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J Cancer Surviv. 2017 Jun;11(3):295-301. doi: 10.1007/s11764-016-0587-7. Epub 2016 Dec 30.

Young adult cancer survivors' follow-up care expectations of oncologists and primary care physicians.

Author information

1
Division of Medical Oncology, British Columbia Cancer Agency, Vancouver, BC, Canada.
2
University of British Columbia, Vancouver, BC, Canada.
3
Tom Baker Cancer Center, Department of Oncology, University of Calgary, 1331 29 St NW, Calgary, AB, T2N 4N2, Canada. winson.cheung@ahs.ca.

Abstract

PURPOSE:

Young adult cancer survivors face unique challenges associated with their illness. While both oncologists and primary care physicians (PCPs) may be involved in the follow-up care of these cancer survivors, we hypothesized that there is a lack of clarity regarding each physician's roles and responsibilities.

METHODS:

A self-administered survey was mailed to young adult cancer survivors in British Columbia, Canada, who were aged 20 to 39 years at the time of diagnosis and alive at 2 to 5 years following the diagnosis to capture their expectations of oncologists and PCPs in various important domains of cancer survivorship care. Multivariate logistic regression models that adjusted for confounders were constructed to examine for predictors of the different expectations.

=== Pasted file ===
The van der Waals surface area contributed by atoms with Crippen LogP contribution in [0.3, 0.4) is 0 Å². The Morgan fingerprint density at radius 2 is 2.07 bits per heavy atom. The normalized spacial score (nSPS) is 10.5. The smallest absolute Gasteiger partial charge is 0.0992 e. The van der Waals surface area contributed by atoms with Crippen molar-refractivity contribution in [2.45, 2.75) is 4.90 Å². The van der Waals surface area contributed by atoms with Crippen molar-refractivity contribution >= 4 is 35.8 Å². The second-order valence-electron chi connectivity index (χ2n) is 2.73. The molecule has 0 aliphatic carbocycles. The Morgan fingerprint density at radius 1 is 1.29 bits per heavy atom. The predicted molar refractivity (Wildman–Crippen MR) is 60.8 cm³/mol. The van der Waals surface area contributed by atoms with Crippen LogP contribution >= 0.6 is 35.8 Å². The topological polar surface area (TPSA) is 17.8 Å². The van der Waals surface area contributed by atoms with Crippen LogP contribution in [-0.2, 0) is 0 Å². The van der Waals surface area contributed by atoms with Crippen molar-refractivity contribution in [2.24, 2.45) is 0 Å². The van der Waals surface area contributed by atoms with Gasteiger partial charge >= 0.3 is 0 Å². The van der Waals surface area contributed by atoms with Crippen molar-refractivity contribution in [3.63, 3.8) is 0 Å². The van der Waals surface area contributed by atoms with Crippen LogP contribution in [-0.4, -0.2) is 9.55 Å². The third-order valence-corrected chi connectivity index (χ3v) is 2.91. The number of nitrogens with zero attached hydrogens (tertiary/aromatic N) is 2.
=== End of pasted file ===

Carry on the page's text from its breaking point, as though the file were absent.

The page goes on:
RESULTS:

Of 722 young cancer survivors surveyed, 426 (59%) responded. Among them, the majority were White women with breast cancer. Oncologists were expected to follow the patient's most recent cancer and treatment-related side effects while PCPs were expected to manage ongoing and future cancer surveillance as well as general preventative care. Neither physician was perceived to be responsible for addressing the return to daily activities, reintegration to interpersonal relationships, or sexual function. Older survivors were significantly less likely to expect oncologists (p = 0.03) and PCPs (p = 0.01) to discuss family planning when compared to their younger counterparts. Those who were White were significantly more likely to expect PCPs to discuss comorbidities (p = 0.009) and preventative care (p = 0.001).

CONCLUSIONS:

Young adult cancer survivors have different expectations of oncologists and PCPs with respect to their follow-up care. Physicians need to better clarify their roles in order to further improve the survivorship phase of cancer care for young adults.

IMPLICATIONS FOR CANCER SURVIVORS:

Young adult cancer survivors have different expectations of their oncologists and PCPs. Clarification of the roles of each physician group during follow-up can enhance the quality of survivorship care for young adults.

KEYWORDS:

Cancer; Patient care; Survivors; Young adult; physician’s role

PMID:
28039569
DOI:
10.1007/s11764-016-0587-7
[Indexed for MEDLINE]

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